Rock criticism had a heyday in the sixties when the primarily male likes of Lester Bangs, Greil Marcus, Dave Marsh, and Robert Christgau combined their counter-culture hedonism and the civil-rights informed progressive spirit and composed an ecstatic body of writing that supposed that rock music was more than a newly arrived art form, it was the future itself singing to us. Those of us old enough to remember can replay our favorite bits of prose that underscored the historic struggles embodied by the Beatles v The Rolling Stones or the creative accounting of Bob Dylan on the plight of our collectively bedraggled spirit. What of all that?
Well, there was some excellent writing, deluded as much of it tended to be. Greil Marcus has become an ersatz cultural critic who chases around Bob Dylan's reputation in much the same fashion as the later writing of Harold Bloom rides Shakespeare's coattails, Dave Marsh has become a dour Methuselah, serious and dull as a paper clip, Robert Christgau has at least left the past behind and continued to listen to and write about new music, and Lester Bangs, pour sainted Lester, is dead as a doorstop. Not that rock criticism has stopped being written or that there's nothing good being said about younger artists. But their times when the younger critics read as if they're performing an Andy Kaufman-like parody of an older generation of serious reviewers. It's disheartening when you discover these guys aren't kidding. I've come across the latest case in point is Stephen Metcalf's hand wringing piece in Slate about Bruce Springsteen's performance at the Super Bowl. Springsteen had sinned somehow, and the additional crime, from Metcalf, hints at, was that The Boss couldn't sense the beleaguered critic's reservations through the ether over the digital transmissions. Bad dog! I am not a Springsteen fan and have written for years on the fact that the good man is severely overrated by babbling pop pundits like Metcalf ( the likes of whom seem unable to even take a dump without summoning summaries of zeitgeists past, present, and oncoming), but I do have to say that Bruce isn't required to live up to any coterie's collective fantasy about what his "purpose" is.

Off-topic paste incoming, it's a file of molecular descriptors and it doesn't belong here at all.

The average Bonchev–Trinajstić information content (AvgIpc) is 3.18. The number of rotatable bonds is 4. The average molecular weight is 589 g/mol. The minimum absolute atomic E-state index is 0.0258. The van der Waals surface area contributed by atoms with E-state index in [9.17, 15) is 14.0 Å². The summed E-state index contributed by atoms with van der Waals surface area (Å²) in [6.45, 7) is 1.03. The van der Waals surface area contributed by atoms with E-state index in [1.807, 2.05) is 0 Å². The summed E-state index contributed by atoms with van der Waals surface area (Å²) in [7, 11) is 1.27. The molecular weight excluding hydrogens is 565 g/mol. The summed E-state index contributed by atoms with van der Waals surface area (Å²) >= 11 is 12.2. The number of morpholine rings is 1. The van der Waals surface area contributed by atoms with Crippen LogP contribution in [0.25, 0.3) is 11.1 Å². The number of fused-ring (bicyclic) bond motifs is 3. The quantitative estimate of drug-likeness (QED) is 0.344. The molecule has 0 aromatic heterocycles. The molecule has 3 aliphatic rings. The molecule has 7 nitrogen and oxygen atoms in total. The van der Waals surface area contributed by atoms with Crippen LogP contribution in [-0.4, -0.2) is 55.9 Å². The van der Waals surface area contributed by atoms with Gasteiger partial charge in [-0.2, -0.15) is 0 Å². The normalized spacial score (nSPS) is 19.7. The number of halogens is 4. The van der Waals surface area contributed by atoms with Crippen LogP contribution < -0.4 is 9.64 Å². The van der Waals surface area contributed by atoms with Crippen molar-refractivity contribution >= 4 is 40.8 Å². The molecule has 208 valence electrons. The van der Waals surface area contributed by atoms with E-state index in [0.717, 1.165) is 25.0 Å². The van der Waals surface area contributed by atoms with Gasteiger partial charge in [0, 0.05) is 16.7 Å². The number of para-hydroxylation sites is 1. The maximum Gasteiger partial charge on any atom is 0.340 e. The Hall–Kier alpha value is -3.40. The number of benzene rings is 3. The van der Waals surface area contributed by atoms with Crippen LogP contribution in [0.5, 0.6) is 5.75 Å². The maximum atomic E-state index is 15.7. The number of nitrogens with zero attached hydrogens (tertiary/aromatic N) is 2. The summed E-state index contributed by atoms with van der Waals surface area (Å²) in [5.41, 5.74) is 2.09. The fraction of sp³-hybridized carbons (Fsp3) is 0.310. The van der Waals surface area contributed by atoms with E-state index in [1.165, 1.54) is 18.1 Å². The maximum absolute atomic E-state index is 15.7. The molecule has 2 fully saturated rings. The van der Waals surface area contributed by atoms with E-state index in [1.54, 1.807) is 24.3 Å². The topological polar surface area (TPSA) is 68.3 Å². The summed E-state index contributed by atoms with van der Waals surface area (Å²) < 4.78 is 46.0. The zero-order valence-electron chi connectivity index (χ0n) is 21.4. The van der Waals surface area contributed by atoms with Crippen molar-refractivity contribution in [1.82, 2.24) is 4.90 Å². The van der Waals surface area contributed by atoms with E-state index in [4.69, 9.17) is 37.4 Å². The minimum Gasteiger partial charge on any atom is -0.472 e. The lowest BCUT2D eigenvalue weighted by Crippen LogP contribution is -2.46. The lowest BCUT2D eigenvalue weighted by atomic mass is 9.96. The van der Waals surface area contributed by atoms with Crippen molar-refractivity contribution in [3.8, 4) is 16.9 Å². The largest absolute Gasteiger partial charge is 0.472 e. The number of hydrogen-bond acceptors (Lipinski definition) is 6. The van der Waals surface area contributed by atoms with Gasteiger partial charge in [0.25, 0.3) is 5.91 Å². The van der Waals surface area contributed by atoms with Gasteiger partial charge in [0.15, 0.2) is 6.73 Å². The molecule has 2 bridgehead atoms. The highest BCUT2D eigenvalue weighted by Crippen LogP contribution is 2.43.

Metcalf here seems increasingly like those noisy, bellicose, and useless color commentators who shout statistics and jargon-clogged truisms over the airwaves while the real players, like them or not, are doing the best they can on the field. The piece had nothing to do with music and everything to do with the author's sadness that he's older, more cynical, and just a little bitter that he aged his way past his earlier zeal and optimism. Springsteen still plays music with much the same spirit that animated him when he was a much younger man; I don't care for his music or lyrics to any significant degree, but I do admire his honesty and his refusal to let age depress his vitality.
Constipated depression is what oozes between the sentences of Metcalf's mewling essay. The astonishing thing is that somehow he seems to hold the Boss accountable for not aligning his performance on the author's soured mood. This is not heroic criticism on the level of William Hazlitt or Matthew Arnold; this is sophistry on a par with the snobbish sniveling of Dave Marsh. As far as TV performances go, it was good, quite good, but Metcalf is just an inconsolable sourpuss because he didn't get his standard Transcendent Effect. But what galls me, really, about the diatribe is the author's odd conceit that he knows intimately what the "National Mood" is and how anyone should behave in a downswing. Springsteen is there for his fans, the ones who pay to see his concerts and buy his records, not the likes of Stephen Metcalf, who wants music written and performed by others to a soundtrack for his personal gloom and disgust. Plus, it's absurd to go on the way he did; if he thinks Springsteen was inappropriate in his performance, why didn't Metcalf chide The Steelers for daring to win the game? Would writers be out of a job if they decided to grow up?